FANTASTIC FEST JOURNAL

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Greetings, Geek Leaguers. This is Johnny reporting from Austin to give you a brief glimpse into my hectic, crazy and awesome working vacation that is known as Fantastic Fest 2012. This is my first time to a festival of this size, and it’s a wild collision of screenings, parties, events and networking that prevents me from doing a regular daily diary. But I thought I’d share my personal experiences, from departing my hometown to mangling Nine Inch Nails’ “Closer” at karaoke tonight (that would be Friday) in front of Samuel Zimmerman, one of the key writers for legendary horror mag Fangoria Magazine. Enjoy.

My adventure began on Monday when I embarked with Alex Krakower, an acquaintance turned good travelling buddy, for Austin from Springfield, Massachusetts…via train. Yes, train. A longer and more expensive train vs. the quicker and surprisingly cheaper route of plane travel. Why? We wanted the adventure. We wanted to indulge in the romantic notion of seeing the countryside. And that we did. We spent most of our time cooped up on that silver bullet, rocking and rattling back and forth over dusty, bumpy train tracks, trying (and often failing, at least in my case) to get a decent nights sleep curled up on the somewhat reclining seats of the train, and bouncing off the walls, literally, in their bathrooms as we try to change our clothes each morn.

The travel did give us the opportunity to see at least some of the countryside as we made our trek. There was a lot of flat farm land cut with rusty, crumbling, industrial buildings. Travelling at night pretty much turned upstate New York, Pennsylvania and a good portion of Ohio (and then Arkansas) into little more than inky blackness, at least what I saw when I wasn’t asleep, though I did wake up at a stop in Cleveland right next to their football stadium — one of three I passed as the days wore on. (the others? In St. Louis and Dallas.)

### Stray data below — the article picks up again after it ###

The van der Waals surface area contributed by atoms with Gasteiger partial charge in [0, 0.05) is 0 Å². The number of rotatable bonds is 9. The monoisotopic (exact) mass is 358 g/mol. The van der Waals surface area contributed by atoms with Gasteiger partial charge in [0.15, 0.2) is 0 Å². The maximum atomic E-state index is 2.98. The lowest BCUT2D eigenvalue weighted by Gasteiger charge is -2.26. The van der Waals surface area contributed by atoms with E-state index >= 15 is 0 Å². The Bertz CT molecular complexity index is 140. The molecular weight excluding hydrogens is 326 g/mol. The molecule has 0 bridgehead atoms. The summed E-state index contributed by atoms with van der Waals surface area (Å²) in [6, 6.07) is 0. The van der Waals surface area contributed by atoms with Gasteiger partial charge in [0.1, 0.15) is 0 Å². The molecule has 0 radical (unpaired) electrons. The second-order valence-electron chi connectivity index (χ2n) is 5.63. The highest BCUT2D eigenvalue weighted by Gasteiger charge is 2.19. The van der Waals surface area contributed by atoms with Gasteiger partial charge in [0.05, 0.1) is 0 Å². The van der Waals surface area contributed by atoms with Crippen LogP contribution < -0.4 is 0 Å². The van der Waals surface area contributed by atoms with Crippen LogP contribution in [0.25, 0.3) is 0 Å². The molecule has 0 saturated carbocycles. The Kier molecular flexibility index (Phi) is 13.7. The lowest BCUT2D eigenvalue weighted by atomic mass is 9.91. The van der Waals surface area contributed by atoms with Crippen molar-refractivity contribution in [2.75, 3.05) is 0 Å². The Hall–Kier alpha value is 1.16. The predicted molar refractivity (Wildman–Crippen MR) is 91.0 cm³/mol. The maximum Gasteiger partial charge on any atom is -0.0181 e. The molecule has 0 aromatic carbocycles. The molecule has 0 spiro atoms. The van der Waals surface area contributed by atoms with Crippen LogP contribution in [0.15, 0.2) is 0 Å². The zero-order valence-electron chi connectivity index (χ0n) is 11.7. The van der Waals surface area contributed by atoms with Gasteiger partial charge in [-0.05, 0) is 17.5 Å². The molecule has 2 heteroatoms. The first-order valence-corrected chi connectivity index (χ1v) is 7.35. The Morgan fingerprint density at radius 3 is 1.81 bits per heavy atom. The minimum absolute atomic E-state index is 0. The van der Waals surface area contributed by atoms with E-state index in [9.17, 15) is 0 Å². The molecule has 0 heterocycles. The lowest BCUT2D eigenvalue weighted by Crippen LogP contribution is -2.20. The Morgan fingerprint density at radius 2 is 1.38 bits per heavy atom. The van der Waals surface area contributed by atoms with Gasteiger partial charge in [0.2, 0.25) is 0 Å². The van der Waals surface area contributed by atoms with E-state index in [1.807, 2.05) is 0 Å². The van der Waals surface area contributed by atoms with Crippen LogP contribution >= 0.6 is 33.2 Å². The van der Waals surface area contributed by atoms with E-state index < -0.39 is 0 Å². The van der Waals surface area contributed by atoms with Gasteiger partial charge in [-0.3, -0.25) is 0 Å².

Our two-day jaunt only broken by a five-hour stop in the absolutely gorgeous metropolis of Chicago, we made it into Austin on the 19th, securing our badges and gearing up for the main event — the long-running Fantastic Fest, one of the most important genre-oriented festivals in the state (and the country). Now, we weren’t able to secure super awesome super-duper passes to get us nearly unlimited access to the whole thing — we got day passes that cover the morning/early afternoons of the fest until 5, and then a “second half” badge which earns us unlimited access to, well, the second half (starting Monday.)Until then, any night shows — you know, the big ones — we gotta hail Mary, waiting in standby lines and hoping beyond hope to get the chance to buy tickets to individual screenings.

Our first day, we lucked out as I got into all my first choice shows — Frankenweenie, Antiviral and American Mary. (Reviews of the latter coming soon.) In fact, for Frankenweenie, we got plunked in the front row of the theater (it was playing simultaneously in four) that Tim Burton and cast members Winona Ryder, Martin Landau and Charlie Tahan were doing a Q&A in. Literally, at one point, Burton was just a few inches in front of me– close enough to touch…and subsequently get ejected from the festival, so I wisely refrained. Still…cool. Poor Mr. Landau fell backwards getting up on the stage, but after a brief scare turned out okay. There’s a reason the man is a legend. Also Ryder is far more petite in person than you’d expect, and her voice is higher too.